Sierra Club's Climate Policy Director Liz Perera criticized the committee's vote as well.
"It is deeply disappointing that the committee that is supposed to put the environment and public first has approved a climate change-denying fossil fuel ally as head of the Environmental Protection Agency," Perera said. "Scott Pruitt is dangerously unfit to lead the EPA and has far too many conflicts of interest that should be a red flag for all Americans. He's collected hundreds of thousands from dirty fuel interests and sued the very agency he now wants to lead eight times, all to weaken public health protections."
"Committee Democrats understandably have questions about Pruitt's troubling conflicts of interest and whether he is committed to putting the public first," she added. "These questions remain unanswered by the nominee and Democrats rightly refused to be complicit in pushing forward such an unacceptable nominee, so Republicans rewrote the rules so that Pruitt can seize control of the EPA and throw critical clean air and water rules out. That is why it is more important than ever that the full Senate must reject Scott Pruitt's confirmation in order to do right by American families."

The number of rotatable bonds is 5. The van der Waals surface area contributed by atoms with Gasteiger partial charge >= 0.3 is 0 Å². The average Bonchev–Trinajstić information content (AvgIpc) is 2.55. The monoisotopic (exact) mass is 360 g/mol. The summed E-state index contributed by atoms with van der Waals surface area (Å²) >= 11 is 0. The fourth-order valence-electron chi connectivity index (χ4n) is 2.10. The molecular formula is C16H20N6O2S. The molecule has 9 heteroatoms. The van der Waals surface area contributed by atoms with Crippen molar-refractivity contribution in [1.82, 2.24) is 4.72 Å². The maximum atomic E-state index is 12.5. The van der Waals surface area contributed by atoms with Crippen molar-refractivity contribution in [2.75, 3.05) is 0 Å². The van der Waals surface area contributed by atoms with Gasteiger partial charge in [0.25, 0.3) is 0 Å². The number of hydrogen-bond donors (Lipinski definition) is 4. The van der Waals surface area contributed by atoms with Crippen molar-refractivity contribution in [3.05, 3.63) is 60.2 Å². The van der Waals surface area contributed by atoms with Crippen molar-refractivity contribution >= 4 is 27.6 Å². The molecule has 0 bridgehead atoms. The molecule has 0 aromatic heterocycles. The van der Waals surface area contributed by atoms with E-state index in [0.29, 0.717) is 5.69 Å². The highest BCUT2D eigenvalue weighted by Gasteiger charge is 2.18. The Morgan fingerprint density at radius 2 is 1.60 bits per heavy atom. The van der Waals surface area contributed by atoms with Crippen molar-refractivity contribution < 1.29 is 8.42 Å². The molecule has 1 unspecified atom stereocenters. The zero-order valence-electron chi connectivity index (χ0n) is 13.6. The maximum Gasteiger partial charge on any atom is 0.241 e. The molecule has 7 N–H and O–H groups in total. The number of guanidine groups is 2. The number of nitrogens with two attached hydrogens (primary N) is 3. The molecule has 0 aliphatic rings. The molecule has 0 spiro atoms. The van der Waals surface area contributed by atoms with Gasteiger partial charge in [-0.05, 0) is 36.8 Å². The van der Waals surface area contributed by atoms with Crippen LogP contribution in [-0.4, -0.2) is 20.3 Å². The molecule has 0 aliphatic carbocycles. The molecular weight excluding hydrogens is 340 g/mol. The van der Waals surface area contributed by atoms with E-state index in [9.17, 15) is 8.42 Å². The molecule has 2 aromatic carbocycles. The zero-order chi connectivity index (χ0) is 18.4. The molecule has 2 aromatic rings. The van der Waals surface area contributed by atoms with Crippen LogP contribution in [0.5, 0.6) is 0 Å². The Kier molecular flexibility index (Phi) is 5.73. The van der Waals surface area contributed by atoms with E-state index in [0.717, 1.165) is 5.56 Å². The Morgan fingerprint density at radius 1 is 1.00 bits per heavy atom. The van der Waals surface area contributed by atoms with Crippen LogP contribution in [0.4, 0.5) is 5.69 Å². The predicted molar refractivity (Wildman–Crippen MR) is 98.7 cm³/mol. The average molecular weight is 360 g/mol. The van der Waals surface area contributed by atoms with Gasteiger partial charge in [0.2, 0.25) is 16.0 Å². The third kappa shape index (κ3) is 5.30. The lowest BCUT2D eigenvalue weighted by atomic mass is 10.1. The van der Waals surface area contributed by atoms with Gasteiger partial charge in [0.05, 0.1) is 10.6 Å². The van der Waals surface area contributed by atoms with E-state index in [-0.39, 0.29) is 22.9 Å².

If Trump's Nominee Scott Pruitt Is Confirmed, 'EPA Would Stand for Every Polluter's Ally' https://t.co/2xuNDgD94N @CeresNews @OccupySandy— EcoWatch (@EcoWatch)1483490407.0
Similarly, Greenpeace USA executive director Annie Leonard said the GOP's votes in favor of Pruitt are akin to a "vote for poisoned air, polluted water, and an unstable climate."
"While reassuring to see many Senators resist Pruitt's confirmation, the lawmakers who swung open the doors for the fossil fuel takeover of environmental protection should be ashamed of themselves," Leonard said. "When the next Flint, Michigan crisis happens in the districts of these representatives, they will have themselves to blame. The powerful movement that has risen to stop the worst of the Trump administration, including the nomination of Pruitt, will only grow stronger as we fight to protect what is right."
Lastly, Environmental Working Group president and co-founder Ken Cook said that President Trump has found just the man to carry out his vision of dismantling the EPA.
"By any measure, the president could hardly have found—and the committee could not have approved—a worse nominee to be in charge of public health and environmental protection," Cook said. "As Oklahoma attorney general, Pruitt's crusade of more than a dozen lawsuits filed against the EPA to stop efforts aimed at reducing air and water pollution to protect Americans is unmatched. Time and time again, Pruitt said 'no' when policies were proposed or rules implemented that would save lives, including initiatives specifically intended to protect children."